As a result of this support, minimum wage drives have generally succeeded in ballot initiatives when state legislatures or local city councils were not willing to support higher minimums. The last minimum wage increase in Florida was put in place by a ballot initiative that passed in 2004, even as the state voted for George W. Bush for president. Missouri, which has not voted for a Democratic presidential candidate in this century, approved a ballot initiative for a higher minimum wage in 2006. South Dakota, Nebraska and Arkansas, all solidly Republican states, approved ballot initiatives for higher minimum wages in 2014. In short, this is an issue where the public clearly supports the progressive position.

These increases in state and local minimum wages have meant substantial improvements in the living standards of the affected populations. In many cases, families are earning 20-30% more than they would if the minimum wage had been left at the federal minimum.

In addition, several states, including California, have also put in place measures to give workers some amount of paid family leave and sick days. While workers in Europe have long taken such benefits for granted, most workers in the United States cannot count on receiving paid time off. This is especially true for less-educated and lower-paid workers. In fact, employers in most states do not have to grant unpaid time off and can fire a worker for taking a sick day for themselves or to care for a sick child. So the movement towards requiring paid time off is quite significant for many workers.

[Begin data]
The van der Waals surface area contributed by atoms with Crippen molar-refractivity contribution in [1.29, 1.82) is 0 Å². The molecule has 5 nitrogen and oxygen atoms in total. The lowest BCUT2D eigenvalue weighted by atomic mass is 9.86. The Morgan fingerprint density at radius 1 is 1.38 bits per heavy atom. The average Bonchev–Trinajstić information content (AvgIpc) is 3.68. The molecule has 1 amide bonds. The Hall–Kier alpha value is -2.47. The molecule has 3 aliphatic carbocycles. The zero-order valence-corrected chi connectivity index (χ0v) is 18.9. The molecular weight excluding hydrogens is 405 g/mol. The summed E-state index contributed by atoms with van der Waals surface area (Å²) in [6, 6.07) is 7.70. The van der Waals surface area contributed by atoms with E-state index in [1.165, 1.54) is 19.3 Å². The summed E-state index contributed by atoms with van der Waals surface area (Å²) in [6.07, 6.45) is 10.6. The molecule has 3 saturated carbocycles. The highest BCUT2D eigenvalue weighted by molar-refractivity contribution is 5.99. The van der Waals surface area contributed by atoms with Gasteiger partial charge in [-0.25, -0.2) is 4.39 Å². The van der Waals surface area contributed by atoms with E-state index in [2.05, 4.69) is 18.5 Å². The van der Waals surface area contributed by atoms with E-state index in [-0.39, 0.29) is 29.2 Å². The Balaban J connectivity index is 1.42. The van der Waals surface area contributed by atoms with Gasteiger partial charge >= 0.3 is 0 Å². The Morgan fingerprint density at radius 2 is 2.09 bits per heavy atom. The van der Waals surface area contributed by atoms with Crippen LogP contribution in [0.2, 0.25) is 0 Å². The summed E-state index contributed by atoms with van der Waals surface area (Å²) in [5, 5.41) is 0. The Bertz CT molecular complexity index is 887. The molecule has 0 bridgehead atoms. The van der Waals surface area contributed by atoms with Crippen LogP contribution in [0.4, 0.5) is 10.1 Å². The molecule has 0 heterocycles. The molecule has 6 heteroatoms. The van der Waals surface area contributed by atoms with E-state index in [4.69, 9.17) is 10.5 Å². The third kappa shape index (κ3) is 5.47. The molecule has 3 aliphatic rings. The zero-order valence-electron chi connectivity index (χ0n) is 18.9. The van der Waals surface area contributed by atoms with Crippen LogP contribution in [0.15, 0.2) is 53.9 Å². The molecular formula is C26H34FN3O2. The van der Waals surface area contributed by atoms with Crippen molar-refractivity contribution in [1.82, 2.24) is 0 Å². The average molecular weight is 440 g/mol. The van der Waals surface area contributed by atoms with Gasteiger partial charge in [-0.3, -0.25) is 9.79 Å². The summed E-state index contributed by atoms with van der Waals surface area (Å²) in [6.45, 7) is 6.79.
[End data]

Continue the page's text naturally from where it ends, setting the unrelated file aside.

This progress should be noted when thinking about the political situation and the plight of working people in the United States, but there are also two important qualifications that need to be added. The first is that there are clearly limits to how far it is possible to go with minimum wage increases before the job losses offset the benefits. Recent research has shown that modest increases can be put in place with few or no job losses, but everyone recognizes that at some point higher minimum wages will lead to substantial job loss. A higher minimum wage relative to economy-wide productivity was feasible in the past because the US had a whole range of more labor-friendly policies in place. In the absence of these supporting policies, we cannot expect the lowest-paid workers to get the same share of the pie as they did half a century ago.